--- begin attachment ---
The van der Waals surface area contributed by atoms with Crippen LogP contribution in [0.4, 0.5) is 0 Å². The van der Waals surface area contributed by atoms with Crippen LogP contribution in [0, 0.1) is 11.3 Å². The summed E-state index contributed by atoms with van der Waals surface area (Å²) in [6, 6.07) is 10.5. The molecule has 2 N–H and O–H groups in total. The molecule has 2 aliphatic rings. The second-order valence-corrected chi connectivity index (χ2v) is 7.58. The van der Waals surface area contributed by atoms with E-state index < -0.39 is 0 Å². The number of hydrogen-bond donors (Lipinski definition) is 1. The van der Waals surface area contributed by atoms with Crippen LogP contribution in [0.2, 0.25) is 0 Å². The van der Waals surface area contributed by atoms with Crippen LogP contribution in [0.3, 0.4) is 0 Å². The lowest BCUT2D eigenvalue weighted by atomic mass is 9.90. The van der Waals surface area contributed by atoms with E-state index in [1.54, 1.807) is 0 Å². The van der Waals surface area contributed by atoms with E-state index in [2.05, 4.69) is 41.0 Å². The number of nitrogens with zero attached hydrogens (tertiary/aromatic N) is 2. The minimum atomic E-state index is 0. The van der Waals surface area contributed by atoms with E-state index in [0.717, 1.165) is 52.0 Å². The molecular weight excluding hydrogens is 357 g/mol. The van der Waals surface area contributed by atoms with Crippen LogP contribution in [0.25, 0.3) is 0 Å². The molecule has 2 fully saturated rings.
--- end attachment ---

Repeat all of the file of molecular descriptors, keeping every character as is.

The van der Waals surface area contributed by atoms with Crippen LogP contribution in [0.4, 0.5) is 0 Å². The van der Waals surface area contributed by atoms with Crippen LogP contribution in [0, 0.1) is 11.3 Å². The summed E-state index contributed by atoms with van der Waals surface area (Å²) in [6, 6.07) is 10.5. The molecule has 2 N–H and O–H groups in total. The molecule has 2 aliphatic rings. The second-order valence-corrected chi connectivity index (χ2v) is 7.58. The van der Waals surface area contributed by atoms with E-state index < -0.39 is 0 Å². The number of hydrogen-bond donors (Lipinski definition) is 1. The van der Waals surface area contributed by atoms with Crippen LogP contribution in [0.2, 0.25) is 0 Å². The van der Waals surface area contributed by atoms with Crippen LogP contribution in [0.3, 0.4) is 0 Å². The lowest BCUT2D eigenvalue weighted by atomic mass is 9.90. The van der Waals surface area contributed by atoms with E-state index in [1.54, 1.807) is 0 Å². The van der Waals surface area contributed by atoms with E-state index in [2.05, 4.69) is 41.0 Å². The number of nitrogens with zero attached hydrogens (tertiary/aromatic N) is 2. The minimum atomic E-state index is 0. The van der Waals surface area contributed by atoms with E-state index in [0.717, 1.165) is 52.0 Å². The molecular weight excluding hydrogens is 357 g/mol. The van der Waals surface area contributed by atoms with Crippen LogP contribution in [0.25, 0.3) is 0 Å². The molecule has 2 fully saturated rings.